"A Sound Mind In A Sound Body"
Context: In his satires Juvenal notes the faults of almost every phase of life–the hypocrisy of scholars, the subjugation of the poor by the wealthy and the extravagance of the poor, the tyranny of rulers, the fickleness and baseness of women, the difficulty faced by those producing works of literature and art, the degeneration of the nobility and the retention of pride, the condition of servitude of one who sins, the vanity of worldly desires, the extravagance and luxury of the times, the poor examples set by parents for their children, and the unjust control of civil affairs by military forces. In the tenth satire, directed at the vanity of human wishes, Juvenal points out the difficulties incurred by those who desire and receive power, beauty, longevity, or any of the most coveted human wishes. Since it is the nature of man to pray for things desired, the writer suggests that:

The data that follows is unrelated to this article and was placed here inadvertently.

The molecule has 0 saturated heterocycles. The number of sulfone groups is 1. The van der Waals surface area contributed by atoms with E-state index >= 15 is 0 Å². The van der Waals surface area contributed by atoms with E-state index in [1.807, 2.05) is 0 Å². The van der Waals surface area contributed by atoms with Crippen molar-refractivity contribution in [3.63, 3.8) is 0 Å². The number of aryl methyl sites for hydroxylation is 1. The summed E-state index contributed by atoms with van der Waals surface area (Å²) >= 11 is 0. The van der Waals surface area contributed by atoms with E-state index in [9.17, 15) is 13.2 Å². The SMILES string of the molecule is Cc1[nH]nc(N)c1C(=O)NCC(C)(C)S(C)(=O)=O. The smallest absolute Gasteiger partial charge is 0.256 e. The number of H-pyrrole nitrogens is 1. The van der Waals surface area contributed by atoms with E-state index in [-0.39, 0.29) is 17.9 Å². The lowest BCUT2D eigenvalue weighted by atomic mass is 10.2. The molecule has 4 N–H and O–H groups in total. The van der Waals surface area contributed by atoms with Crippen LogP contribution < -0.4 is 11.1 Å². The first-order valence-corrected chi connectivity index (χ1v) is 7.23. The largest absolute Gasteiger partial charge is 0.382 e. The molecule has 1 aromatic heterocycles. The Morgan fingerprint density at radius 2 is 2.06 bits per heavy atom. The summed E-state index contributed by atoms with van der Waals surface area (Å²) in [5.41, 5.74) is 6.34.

. . . your prayer must be that you may have a sound mind in a sound body. Pray for a bold spirit, free of all dread of death; that reckons the closing scene of life among Nature's kindly boons; that can endure labour, whatever it be; that knows not the passion of anger; that covets nothing; that deems the gnawing cares of Hercules, and all his cruel toils, far preferable to the joys of Venus, rich banquets, and the downy couch of Sardanapalus. I show thee what thou canst confer upon thyself. . . .